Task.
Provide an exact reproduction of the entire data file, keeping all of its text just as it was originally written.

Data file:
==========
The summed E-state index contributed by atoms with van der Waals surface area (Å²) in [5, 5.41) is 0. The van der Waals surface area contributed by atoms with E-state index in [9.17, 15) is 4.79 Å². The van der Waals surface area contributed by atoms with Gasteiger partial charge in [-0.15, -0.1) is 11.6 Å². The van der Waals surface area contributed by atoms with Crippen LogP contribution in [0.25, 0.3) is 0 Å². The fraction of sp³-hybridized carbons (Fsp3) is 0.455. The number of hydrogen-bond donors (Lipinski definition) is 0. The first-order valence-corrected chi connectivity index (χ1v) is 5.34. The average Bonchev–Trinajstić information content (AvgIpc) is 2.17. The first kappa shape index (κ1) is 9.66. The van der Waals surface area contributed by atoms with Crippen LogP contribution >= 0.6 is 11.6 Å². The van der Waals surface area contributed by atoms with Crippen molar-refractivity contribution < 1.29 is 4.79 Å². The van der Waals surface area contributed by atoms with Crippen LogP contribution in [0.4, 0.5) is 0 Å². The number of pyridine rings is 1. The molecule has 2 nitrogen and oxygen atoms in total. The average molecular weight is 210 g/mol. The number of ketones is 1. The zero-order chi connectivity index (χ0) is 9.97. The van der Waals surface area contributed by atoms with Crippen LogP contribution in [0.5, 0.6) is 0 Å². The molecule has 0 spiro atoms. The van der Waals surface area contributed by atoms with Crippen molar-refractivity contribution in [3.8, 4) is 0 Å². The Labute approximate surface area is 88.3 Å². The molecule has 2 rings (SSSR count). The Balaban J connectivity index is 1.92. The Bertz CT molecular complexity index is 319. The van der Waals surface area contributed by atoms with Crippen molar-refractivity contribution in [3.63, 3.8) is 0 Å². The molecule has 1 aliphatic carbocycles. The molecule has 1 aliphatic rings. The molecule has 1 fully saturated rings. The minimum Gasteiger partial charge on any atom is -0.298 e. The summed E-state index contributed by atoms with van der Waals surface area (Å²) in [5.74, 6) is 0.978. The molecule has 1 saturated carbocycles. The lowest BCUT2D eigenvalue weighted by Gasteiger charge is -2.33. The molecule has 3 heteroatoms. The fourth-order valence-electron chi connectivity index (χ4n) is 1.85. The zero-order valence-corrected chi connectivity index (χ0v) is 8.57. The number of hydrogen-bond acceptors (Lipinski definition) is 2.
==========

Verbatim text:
The summed E-state index contributed by atoms with van der Waals surface area (Å²) in [5, 5.41) is 0. The van der Waals surface area contributed by atoms with E-state index in [9.17, 15) is 4.79 Å². The van der Waals surface area contributed by atoms with Gasteiger partial charge in [-0.15, -0.1) is 11.6 Å². The van der Waals surface area contributed by atoms with Crippen LogP contribution in [0.25, 0.3) is 0 Å². The fraction of sp³-hybridized carbons (Fsp3) is 0.455. The number of hydrogen-bond donors (Lipinski definition) is 0. The first-order valence-corrected chi connectivity index (χ1v) is 5.34. The average Bonchev–Trinajstić information content (AvgIpc) is 2.17. The first kappa shape index (κ1) is 9.66. The van der Waals surface area contributed by atoms with Crippen LogP contribution >= 0.6 is 11.6 Å². The van der Waals surface area contributed by atoms with Crippen molar-refractivity contribution < 1.29 is 4.79 Å². The van der Waals surface area contributed by atoms with Crippen LogP contribution in [0.4, 0.5) is 0 Å². The number of pyridine rings is 1. The molecule has 2 nitrogen and oxygen atoms in total. The average molecular weight is 210 g/mol. The number of ketones is 1. The zero-order chi connectivity index (χ0) is 9.97. The van der Waals surface area contributed by atoms with Crippen LogP contribution in [0.5, 0.6) is 0 Å². The molecule has 0 spiro atoms. The van der Waals surface area contributed by atoms with Crippen molar-refractivity contribution in [3.8, 4) is 0 Å². The Labute approximate surface area is 88.3 Å². The molecule has 2 rings (SSSR count). The Balaban J connectivity index is 1.92. The Bertz CT molecular complexity index is 319. The van der Waals surface area contributed by atoms with Crippen molar-refractivity contribution in [3.63, 3.8) is 0 Å². The molecule has 1 aliphatic carbocycles. The molecule has 1 aliphatic rings. The molecule has 1 fully saturated rings. The minimum Gasteiger partial charge on any atom is -0.298 e. The summed E-state index contributed by atoms with van der Waals surface area (Å²) in [5.74, 6) is 0.978. The molecule has 1 saturated carbocycles. The lowest BCUT2D eigenvalue weighted by Gasteiger charge is -2.33. The molecule has 3 heteroatoms. The fourth-order valence-electron chi connectivity index (χ4n) is 1.85. The zero-order valence-corrected chi connectivity index (χ0v) is 8.57. The number of hydrogen-bond acceptors (Lipinski definition) is 2.